That’s what we have dubbed this roast; the pork roast of immense (awesome) goodness. It is a great dinner party and holiday recipe because it basically cooks itself over 6 hours, leaving you free to do other things, including climbing the walls because the smell of this baby after the first 30 minutes or so will drive you crazy!
I have raved about this dish so often that I have had friends on different continents request the recipe, and they rave about it now too. Not only is it amazingly flavorful, but I have never had it turn out any way but perfectly prepared.
This is actually a recipe that I found online several years ago on Epicurious. Only I changed it just a little. I use more olive oil, less salt, and a little bit more of everything they ask for.
So let’s look at how it’s done!
If it is any indication of how much I love this roast, I have herb pots in my yard with fresh sage and rosemary so that I always have it on hand when I get the urge to make it again. If I could grow fennel seeds I would.
This is basically a boneless Boston butt roast, covered in a savory herb paste, and slow roasted to perfection. So let’s go make the paste.
I have always used a food processor in the past. But I have a new Vitamix blender and I thought I would use it this time. Going forward, I’ll stick to the food processor.
Chop your sage and rosemary before putting it in the food processor so that it blends more evenly. Add the garlic, salt, pepper, and fennel seeds. Blend until it makes a thick paste.
Then add the olive oil and white wine.
I adjusted the original recipe for a couple of reasons.
First, it asked for a lot more salt. The first time I made this, I fell in love with the flavor, but it was so salty I could hardly eat it.
Next, I thought that for a 6-lb chunk of meat, it did not seem to be enough paste, AND it did not seem to be wet enough. So I made the tablespoons of measurement into “heaping” tablespoons and I increased both the wine and olive oil somewhat.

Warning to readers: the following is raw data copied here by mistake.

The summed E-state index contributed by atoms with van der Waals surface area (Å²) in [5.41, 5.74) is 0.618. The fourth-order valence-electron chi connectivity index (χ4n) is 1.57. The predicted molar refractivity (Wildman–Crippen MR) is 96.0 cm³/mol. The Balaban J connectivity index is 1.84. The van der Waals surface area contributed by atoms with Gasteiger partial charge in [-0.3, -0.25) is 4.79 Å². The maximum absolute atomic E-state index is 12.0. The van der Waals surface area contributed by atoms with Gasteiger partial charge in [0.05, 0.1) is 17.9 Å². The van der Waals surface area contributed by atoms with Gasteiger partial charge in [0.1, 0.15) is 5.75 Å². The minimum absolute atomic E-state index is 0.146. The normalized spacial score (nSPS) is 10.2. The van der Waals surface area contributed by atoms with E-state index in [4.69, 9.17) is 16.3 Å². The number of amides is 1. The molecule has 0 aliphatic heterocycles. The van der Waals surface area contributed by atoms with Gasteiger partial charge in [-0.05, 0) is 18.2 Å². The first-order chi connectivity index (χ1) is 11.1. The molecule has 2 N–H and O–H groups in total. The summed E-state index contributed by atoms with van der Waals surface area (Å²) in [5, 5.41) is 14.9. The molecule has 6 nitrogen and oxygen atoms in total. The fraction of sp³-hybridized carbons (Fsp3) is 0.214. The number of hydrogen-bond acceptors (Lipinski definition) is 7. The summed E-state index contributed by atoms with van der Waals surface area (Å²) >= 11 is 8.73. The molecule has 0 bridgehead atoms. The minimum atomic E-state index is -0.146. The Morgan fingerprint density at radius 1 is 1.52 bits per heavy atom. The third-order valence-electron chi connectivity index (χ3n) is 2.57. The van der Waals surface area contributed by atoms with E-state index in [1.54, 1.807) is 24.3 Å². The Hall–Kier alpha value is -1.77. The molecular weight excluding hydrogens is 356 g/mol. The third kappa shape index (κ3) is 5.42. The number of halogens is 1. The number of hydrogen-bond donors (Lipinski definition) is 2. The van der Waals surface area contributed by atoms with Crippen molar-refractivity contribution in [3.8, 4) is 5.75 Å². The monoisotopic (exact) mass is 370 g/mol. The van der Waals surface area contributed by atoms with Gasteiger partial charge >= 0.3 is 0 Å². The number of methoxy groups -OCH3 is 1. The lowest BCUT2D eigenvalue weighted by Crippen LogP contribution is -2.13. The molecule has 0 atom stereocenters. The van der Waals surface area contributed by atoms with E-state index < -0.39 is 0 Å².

I find that making it a “wetter” paste (although you don’t want it to be runny), allows you to coat the roast more thoroughly and evenly.
Before coating the roast with the herb paste, cut several slits into all sides of the roast. Make them about 1 inch long and 1 inch deep. Then stuff each with a bit of the paste before coating the whole roast.
I coat the roast with the paste in a bowl so that the roasting pan doesn’t get all smeared with the paste. You want as much of that ambrosia-like paste to be on the meat as possible, not caramelizing all over the bottom of the pan.
I start by putting the roast fat cap side down in the bowl and pouring all of the paste on that side. Then flip it and keep rubbing the paste until all sides have a coating, with the thickest coating being on the side opposite the fat cap. That is the side that cooks down against the roasting pan bottom, and where you want the bulk of the seasoning to form a crust.
Set the coated roast in the center of a roasting pan without a rack, with the fat cap up.
Use a rubber spatula to salvage as much paste as possible from the bowl where you prepped the roast. Spread the salvaged paste on the fat cap.
Then place it in the center rack of the oven for its 6-hour make-over.
Meanwhile, you have 6 hours to go do whatever you want!
Transfer it to a cutting board and let it set for 15 minutes.
Then slice it nice and thick so there is a coat of bark on each slice.
Featured here with fried polenta and grilled baby asparagus. I will post the recipes for those two items soon. Each alone is a thing to write home about. And the pork is just a flavor blitz.
Sam was home from work tonight. He gave this meal a “10”…and so did Sam’s dad!
Feeling pretty sated right now. And a little guilty. And a lot happy. Sorry. Gotta go. But still kinda happy, sated, and not so guilty because it was REALLY good.
OK, this is good bye.
..the roast was immensely awesome!
Pork Roast of Immense (Awesome) Goodness
- 2 heaping tablespoons finely chopped fresh sage
- 2 heaping tablespoons fresh rosemary
- 10 garlic cloves
- 1 tablespoon heaping fennel seeds
- 1 teaspoon heaping sea salt
- 1 tablespoon heaping cracked black pepper
- 2 tablespoons dry white wine
- 1/4 cup extra virgin olive oil
- 1 6-pound boneless pork shoulder Boston roast, 1/8-inch fat cap
- Kitchen string
- Preheat oven to 275° F.
- Blend together sage, rosemary, garlic, fennel seeds, salt, and pepper in a food processor until a tick paste forms.
- With the motor running, add the wine and then the olive oil until everything is combined well.
- Trim excess fat from the fat cap, if necessary, leaving about 1/8 of an inch.
- With a sharp knife, make three small incisions, about 1 inch long and 1 inch deep into each side of the pork.
- Fill each incision with some herb paste.
- Spread remaining her paste over pork, concentrating on the side opposite the fat cap
- Tie the roast with kitchen string at 2-inch intervals.
- Put pork, fat side up, in a roasting pan and roast in the middle of the oven for 6 hours.
- Transfer to cutting board and let stand for 15 minutes.
- Discard string and cut the roast (with an electric knife if you have one) into thick serving slices.